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Remembered Today:

General Birdwood on British warship at Gallipoli


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Below is a photo from the AWM of General Birdwood on the deck of a warship at Gallipoli, with a light gun behind him. The scroll to the right of Birdwood reads "Blockade of Brest" : does that make the ship HMS Cornwallis ?

Also - the gun is vaguely similar to a twelve pounder, but mounting and gun jacket profile looks wrong. Anybody know what this is - possibly an improvised AA mounting , with the normal arrangement inverted - the breech appears to open to the left ?


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  • 7 months later...


I cannot confirm the name of this ship from the picture above,

however your suggestion of Cornwallis sounds reasonable as Birdwood did spend a few (?) days on her.

From his memoirs (Khaki & Gown, page 278) “I unfortunately, had had an attack of dysentery a few days earlier (mid-October 1915) so was not very fit. On arrival at Imbros, Admiral de Robeck sent me on board the cruiser Cornwallis, Captain Davidson, where they made me very comfortable. I was soon quite well again, and it was delightful to land on the island and be able to walk about in comfort with no fear of snipers. De Robeck was a splendid companion on such walks.........”



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Thanks for that lead Centurion

However, the barrel looks a tad different from http://en.wikipedia.org/wiki/File:Elswick6PounderGuncirca1897.jpg

Any ideas why?

Apparently Admiral de Robeck was very fond of his walks on Imbros (as described by Birdwood above) The pic below shows him striding along with Fremantle, admirals' telescopes having been exchanged for canes: see http://cas.awm.gov.au/photograph/H10406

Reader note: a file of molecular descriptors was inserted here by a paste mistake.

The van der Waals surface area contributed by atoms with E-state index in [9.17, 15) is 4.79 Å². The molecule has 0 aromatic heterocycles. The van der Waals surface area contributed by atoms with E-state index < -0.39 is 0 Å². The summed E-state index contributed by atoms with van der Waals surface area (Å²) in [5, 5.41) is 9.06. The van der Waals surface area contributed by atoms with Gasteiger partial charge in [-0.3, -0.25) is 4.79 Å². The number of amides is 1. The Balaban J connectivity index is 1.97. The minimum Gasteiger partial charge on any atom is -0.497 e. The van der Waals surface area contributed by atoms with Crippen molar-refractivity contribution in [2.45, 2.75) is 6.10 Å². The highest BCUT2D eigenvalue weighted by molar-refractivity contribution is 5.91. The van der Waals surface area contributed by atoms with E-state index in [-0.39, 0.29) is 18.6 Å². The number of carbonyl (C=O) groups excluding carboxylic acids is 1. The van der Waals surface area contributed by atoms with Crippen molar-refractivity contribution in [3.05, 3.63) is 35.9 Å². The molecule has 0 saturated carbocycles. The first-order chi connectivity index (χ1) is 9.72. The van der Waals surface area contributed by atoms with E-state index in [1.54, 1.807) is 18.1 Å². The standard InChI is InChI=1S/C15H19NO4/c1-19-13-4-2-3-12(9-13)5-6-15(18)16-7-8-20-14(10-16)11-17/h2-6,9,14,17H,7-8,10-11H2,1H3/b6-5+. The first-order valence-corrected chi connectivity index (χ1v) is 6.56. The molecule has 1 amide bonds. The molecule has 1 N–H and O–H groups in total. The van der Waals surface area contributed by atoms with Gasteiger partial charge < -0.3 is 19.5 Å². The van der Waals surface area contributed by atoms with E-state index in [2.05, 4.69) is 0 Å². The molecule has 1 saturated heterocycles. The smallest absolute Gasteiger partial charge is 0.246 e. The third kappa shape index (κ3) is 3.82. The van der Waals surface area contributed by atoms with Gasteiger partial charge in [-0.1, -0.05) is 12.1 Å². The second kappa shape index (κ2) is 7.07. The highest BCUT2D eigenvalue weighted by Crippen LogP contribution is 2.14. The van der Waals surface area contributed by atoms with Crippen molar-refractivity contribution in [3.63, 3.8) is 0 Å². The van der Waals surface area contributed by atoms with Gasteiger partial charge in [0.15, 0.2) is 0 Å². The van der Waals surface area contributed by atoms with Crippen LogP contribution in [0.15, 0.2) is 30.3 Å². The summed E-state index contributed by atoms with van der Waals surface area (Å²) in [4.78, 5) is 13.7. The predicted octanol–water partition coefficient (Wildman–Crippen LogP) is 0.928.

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It is CORNWALLIS.The picture appears opposite p.224 in "The Immortal Gamble and the Part Played in it by HMS CORNWALLIS" - by AT Stewart and Rev CJB Pershall BA

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I have some information and photographs of H.M.S Cornwallis :-

HMS Cornwallis was a Duncan class pre-dreadnought battleship that fired the first shells of the Dardanelles campaign on 19 February 1915. Prior to the First World War she had served in the Mediterranean twice before (1903-1905 and 1910-1912) as well as with the Atlantic and Channel Fleets. At the start of August 1914 she was part of the 6th Battle Squadron of the Channel Fleet. With the rest of her class she then moved to Scapa Flow to join the 3rd Battle Squadron of the Grand Fleet (August-November 1914), before returning to the Channel Fleet in November 1914 to form a new 6th Battle Squadron.

In January 1915 she was detached from that squadron, and sent to the Dardanelles, arriving early in February. At 9.51am on 19 February 1915 she fired the first shell of the first naval bombardment of the Turkish forts, firing at Fort Orkanie. After an hour she had to withdraw because a faulty capstan meant she couldn’t anchor in deep water, but she returned later in the day when the attacking ships moved closer inland. After that she was involved in every major operation during 1915.

On 26 February she supported the first landings by marines. She played a minor support role during the attempt to force the narrows on 18 March, supporting the mine sweepers.